My theory is that the battery discharges when the car is not in use and then doesn't get charged fully when in use. This weekend though, I drove it 4+ hours/160+ miles in 3 days and the auto-stop feature never engaged. I'd think that should be plenty for a full charge. So when I got home I measured the voltage with a volt-meter, at 12.32V. I then charged it with a quality multi-stage charger at a rate of 20A. Today after taking it off the charger it is at 12.96V. I'll watch it a few days to see how fast it drops.

Not achieving a full charge after several hours of driving implies a potential issue with the alternator, or perhaps the battery isn't accepting a full charge for some reason. But I'm not sure how that could happen.

I'd like to try and measure the discharge rate. I'm thinking of jumpering-in a 1 Ohm resistor and disconnecting the battery so I can measure the draw through the resistor - does that sound reasonable/risky?

Other thoughts on what could be going on here? Thanks.
Take a peek at my go to place for batteries:
https://batteryuniversity.com/
 
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  • #20
Maybe not in the DIY spirit, but I would fully charge it, remove it and take it to a shop with a battery tester (a real one, not a guy with a DVM). Most all battery problems show up on a load tester. They'll probably do it for free if they think they can sell you a replacement (go when they're not too busy). You'll either solve your problem or simplify your troubleshooting.
 
  • #21
Some emperical data:

Battery less than 6 months old
5 Hrs after driving: 13.5V
26 Hrs after driving, Temp 63F: 12.2V
after Starting: 11.?V
20 seconds later 14.8V

Conclusion: Yours has one foot in the grave, don't get stuck out in the country at night. :wink:
 
  • #22
Manufacturers have been using poor battery changing algorithms for some time now in a misguided attempt to increase mileage. What happens is modern systems are allowing lead acid batteries to sulfate from 'under-voltage' charging.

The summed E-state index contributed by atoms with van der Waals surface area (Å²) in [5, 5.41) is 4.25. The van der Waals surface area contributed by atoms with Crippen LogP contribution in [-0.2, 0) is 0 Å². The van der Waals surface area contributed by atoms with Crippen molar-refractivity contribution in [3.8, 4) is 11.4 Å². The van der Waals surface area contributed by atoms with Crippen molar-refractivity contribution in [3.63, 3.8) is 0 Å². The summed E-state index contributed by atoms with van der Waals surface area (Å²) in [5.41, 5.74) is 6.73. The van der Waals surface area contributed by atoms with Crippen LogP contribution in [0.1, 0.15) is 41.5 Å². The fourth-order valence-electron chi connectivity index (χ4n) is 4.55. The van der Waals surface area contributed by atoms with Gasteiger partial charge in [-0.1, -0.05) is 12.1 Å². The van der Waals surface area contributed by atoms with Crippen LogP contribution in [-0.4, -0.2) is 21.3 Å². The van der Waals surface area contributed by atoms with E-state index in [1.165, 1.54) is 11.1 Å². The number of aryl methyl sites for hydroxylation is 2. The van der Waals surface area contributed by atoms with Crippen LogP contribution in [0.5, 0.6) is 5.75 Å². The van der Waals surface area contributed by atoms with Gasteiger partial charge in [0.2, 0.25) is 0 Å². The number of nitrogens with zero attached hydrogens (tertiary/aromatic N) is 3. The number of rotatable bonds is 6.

Get yourself a good charger that can desulfate and fix the problem yourself. The dealer won't have a clue. Designed by young engineers thinking the technology from the Victorian age will submit to the instructions from the technology of the digital age. A lead acid battery is more akin to a cooking recipe than a logic component, and needs to be treated sympathetically to get the best outcome.
 
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  • #23
The voltages given in this thread are all over the place. It appears some are with the engine running and some are not. There is plenty of information on the internet about charging 12V automobile batteries. Your best bet is to get something very similar to this:

https://www.amazon.com/dp/B01M0ARG3X/?tag=pfamazon01-20

And (carefully following the instructions) use it to monitor your battery. You can test your battery prior to your normal daily driving, then again afterward to determine if your driving is resulting in a lower or higher resultant charge. If you drive less than 1/2 hour at a time on average you are probably slowly killing your battery. Let the meter tell you.

No lead acid automobile battery can produce more than 12.7V open circuit voltage with no load applied. 12.6V is about right for full charge. Measuring the voltage across the battery terminals with the engine running tells you nothing about the state of the battery, only what the charging circuit is delivering under the circumstances. Calcium silver lead acid batteries require a higher charging voltage to charge properly (~14.7V), but, again, let the tester tell you what is going on.
 
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  • #24
Little update:

I did get a new multimeter that reads amperage and I found that the draw is about 90 mA. That sounds like a small number, but it multiplies-out to about 20% per week. And at the start of the pandemic I went six weeks on a tank of gas, probably doing about 2 trips a week, never more than a half our on a leg. So it was a rough spring and summer last year for it.